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No questions asked...six out of seven scrap firms bought signs
3:50pm Wednesday 5th September 2012 in News
THE Gazette today exposes how easy it is for thieves to sell stolen metal to Essex scrap yards...with no questions asked.
An undercover investigation found six out of seven businesses approached by us bought council road signs for cash from reporters using false names and addresses.
They asked no questions about where they came from, and paid cash without seeing any proof of identity.
Our probe also casts doubt on a police scheme set up to deter thieves from selling stolen metal before new laws are passed.
The voluntary Operation Tornado initiative gets scrap yards to refuse to deal with anyone who won’t produce official photographic ID.
Half the yards we tooks signs to were part of the scheme, but two didn’t ask to see any documents, while the other still bought the metal when our reporters said they had no ID.
Soaring metal prices have fuelled an ongoing spate of metal thefts across Essex, including lead from church roofs, civic statues and funeral plaques.
Taxpayers have had to fork out thousands of pounds to replace road signs and manhole covers which have also been stolen up and down the country.
Since March, there have been at least 1,116 incidents of metal theft in the county alone.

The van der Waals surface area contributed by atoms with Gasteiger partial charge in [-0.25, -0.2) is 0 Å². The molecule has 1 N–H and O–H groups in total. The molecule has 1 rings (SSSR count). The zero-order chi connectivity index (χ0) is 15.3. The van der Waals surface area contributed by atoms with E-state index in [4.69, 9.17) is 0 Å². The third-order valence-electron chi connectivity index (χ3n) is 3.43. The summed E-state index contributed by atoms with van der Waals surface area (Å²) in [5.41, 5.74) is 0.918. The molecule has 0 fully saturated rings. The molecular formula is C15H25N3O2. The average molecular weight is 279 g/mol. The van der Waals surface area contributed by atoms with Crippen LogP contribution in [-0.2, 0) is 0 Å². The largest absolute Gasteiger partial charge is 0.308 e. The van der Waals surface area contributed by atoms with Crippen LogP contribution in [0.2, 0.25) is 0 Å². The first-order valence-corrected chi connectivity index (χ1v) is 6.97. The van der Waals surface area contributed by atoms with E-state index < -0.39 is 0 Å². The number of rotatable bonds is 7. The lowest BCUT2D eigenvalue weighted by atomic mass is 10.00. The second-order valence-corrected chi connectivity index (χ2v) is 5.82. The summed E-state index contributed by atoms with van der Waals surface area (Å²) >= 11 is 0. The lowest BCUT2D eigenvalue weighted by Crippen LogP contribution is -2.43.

New laws being drawn up to deter thieves selling to yards by outlawing cash transactions and make any one who uses them provide photo ID are still going through Parliament.
In the meantime, police introduced the voluntary scheme and so far 31 of the 47 yards in Essex have signed up.
Peter Halliday, Tendring Council ’s deputy leader said: “It is unbelievable what your investigation has thrown up.
“It is alarming there are companies which don’t ask any questions. If you introduce a form of legislation and don’t enforce it, then it is useless. Legislation is only as good as the policing of it.”
Undercover reporters drove a car boot load of scrap - each one including a road sign plus various other metals such as lead flashing and industrial cable - to seven randomly-selected businesses in Basildon, Laindon, Southend, Colchester, Clacton and Elmstead Market.
One other scrap yard asked for ID, but still took the sign when none could be produced.
The road signs were donated by Southend Council. Andrew Lewis, the council's corporate director for environment, said: “We would expect scrap yards to be responsible and check the items they might buy are legally and legitimately acquired.
Bernard Jenkin , MP for Harwich North Essex, said: “Essex Police have taken a very proactive approach with Operation Tornado, and I am most disappointed to hear their efforts are being undermined by scrap metal dealers not taking this seriously.”
See Wednesday's Gazette for special investigation.